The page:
- National professional organisation website: Institute of Singapore Chartered Accountants (formerly the Institute of Certified Public Accountants of Singapore)
- National standard setter: Singapore Accounting Standards Council (successor to the Council on Corporate Disclosure and Governance)
- Response to IFAC Member Body Survey on Standard Setting and Regulation
- Participant in the Asian-Oceanian Standard-Setters Group (AOSSG)
Financial reporting framework in Singapore
2002-2007 Council on Corporate Disclosure and Governance (CCDG)
In 2002, the Singapore government created the Council on Corporate Disclosure and Governance (CCDG) to replace the (then) Institute of Certified Public Accountants of Singapore as the accounting standard setter for all companies incorporated in Singapore.
Since 2007 Accounting Standards Council (ASC)
The CCDG was replaced by the Accounting Standards Council (ASC) as of 1 November 2007. The ASC was established by the Accounting Standards Act, passed in Parliament on 27 August 2007. In addition to prescribing accounting standards for companies, the ASC will also prescribe accounting standards for charities, co-operative societies, and societies. The Singapore Government believes that 'creation of the ASC is a positive step towards ensuring consistency in accounting standards, facilitating comparison of financial statements between different entities and enhancing the credibility and transparency of financial reporting'.
The ASC is responsible only for the formulation and promulgation of accounting standards. The monitoring and enforcement of compliance with accounting standards remains the prerogative of the respective regulators, the Accounting and Corporate Regulatory Authority (ACRA) for companies, Commissioner of Charities for charities, Registrar of Co-operative societies for co-operative societies, and Registrar of Societies for societies.
SFRS for Small Entities
In December 2010, the ASC issued the Singapore Financial Reporting Standard for Small Entities (SFRS for Small Entities).
The SFRS for Small Entities is based on the IFRS for SMEs. The main differences are the references to Singapore Financial Reporting Standards (SFRS) instead of IFRS, as well as the description of the scope and applicability of the SFRS for Small Entities.
An entity is eligible to the apply the SFRS for Small Entities if it is not publicly accountable, publishes general purpose financial statements for external users, and meets the definition of a 'small entity' (for each of the previous two consecutive financial reporting periods, with amended application to newly incorporated entities). An entity qualifies as a small entity if it meets at least two of the three following criteria:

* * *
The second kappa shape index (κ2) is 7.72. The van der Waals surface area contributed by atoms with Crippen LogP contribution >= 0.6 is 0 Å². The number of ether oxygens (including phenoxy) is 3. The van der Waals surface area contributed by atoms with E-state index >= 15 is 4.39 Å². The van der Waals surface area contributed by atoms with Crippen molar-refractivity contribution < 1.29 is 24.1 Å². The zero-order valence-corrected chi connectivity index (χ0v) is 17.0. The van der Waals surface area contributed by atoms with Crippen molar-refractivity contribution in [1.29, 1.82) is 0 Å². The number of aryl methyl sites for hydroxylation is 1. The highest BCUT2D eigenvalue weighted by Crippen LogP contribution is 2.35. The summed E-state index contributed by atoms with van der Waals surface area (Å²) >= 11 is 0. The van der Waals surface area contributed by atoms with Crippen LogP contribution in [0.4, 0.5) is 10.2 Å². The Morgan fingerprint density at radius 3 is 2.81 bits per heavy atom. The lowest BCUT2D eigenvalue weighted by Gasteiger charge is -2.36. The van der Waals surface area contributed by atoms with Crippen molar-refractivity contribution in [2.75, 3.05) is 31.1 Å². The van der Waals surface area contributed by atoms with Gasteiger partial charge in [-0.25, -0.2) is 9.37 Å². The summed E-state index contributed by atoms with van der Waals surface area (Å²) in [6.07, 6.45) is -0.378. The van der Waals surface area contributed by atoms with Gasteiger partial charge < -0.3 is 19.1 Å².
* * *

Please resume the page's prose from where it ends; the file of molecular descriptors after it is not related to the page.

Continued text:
- total annual revenue of not more than S$10 million
- total gross assets of not more than S$10 million
- total number of employees of not more than 50.
The standard applies (as an option) as an alternative framework to the Singapore Financial Reporting Standard (SFRS) for the preparation and presentation of general purpose financial statements of entities for financial reporting periods beginning on or after 1 January 2011.
Comparison of Singapore Financial Reporting Standards and IFRSs
As of November 2008, ASC has issued a set of accounting standards and interpretations that are almost identical to the current set of International Financial Reporting Standards (IFRS), though some differences between Singapore Financial Reporting Standards and IFRSs remain, including the following:
- Under the Singapore FRS 16 Property, Plant and Equipment, one-off revaluations of such assets that took place between 1984 and 1996 are permitted without requiring ongoing use of the revaluation model
- Singapore FRS 17 removes the words in paragraph 14 and 15 of IAS 17, which indicates that land normally has an indefinite economic life and, if title is not expected to pass to the lessee by the end of the lease term, the lessee does not receive substantially all of the risks and rewards incident to ownership
- Some differences exist in the requirements to present consolidated financial statements and in accounting for associates and joint ventures as compared to IAS 27, IAS 28, and IAS 31
- There are some differences in the effective dates of the Singaporean equivalents of IFRS 2, IFRS 7
- The following have not yet been adopted:
- IFRS 3 (revised 2008) Business Combinations
- IAS 27 (revised 2008) Consolidated and Separate Financial Statements
- IAS 27 (revised 2008) Consolidated and Separate Financial Statements (Cost of an investment in the separate financial statements)
- IFRIC 2 Members' Shares in Co-operative Entities and Similar Instruments
- IFRIC 15 Agreements for the Construction of Real Estate
Singapore has been following a path of converging Singapore Financial Reporting Standards (SFRS) with IFRS for Singapore listed companies for many years and Singapore has adopted substantially all IFRSs issued by the IASB as SFRSs, albeit at times with different effective dates and transition requirements. However, the timeline for full convergence was adjusted to await developments in the major projects on revenue recognition, financial instruments and the impairment loss model, all of which are of significance to Singapore entities. Given the mandatory or expected mandatory effective date of 1 January 2017 and 2018 for the revenue recognition and financial instruments projects, respectively, the ASC has now decided to introduce a new financial reporting framework that is identical to IFRS for Singapore listed companies for annual periods beginning on or after 1 January 2018. This framework will also be made available for voluntary application by all non-listed Singapore-incorporated companies at the same time.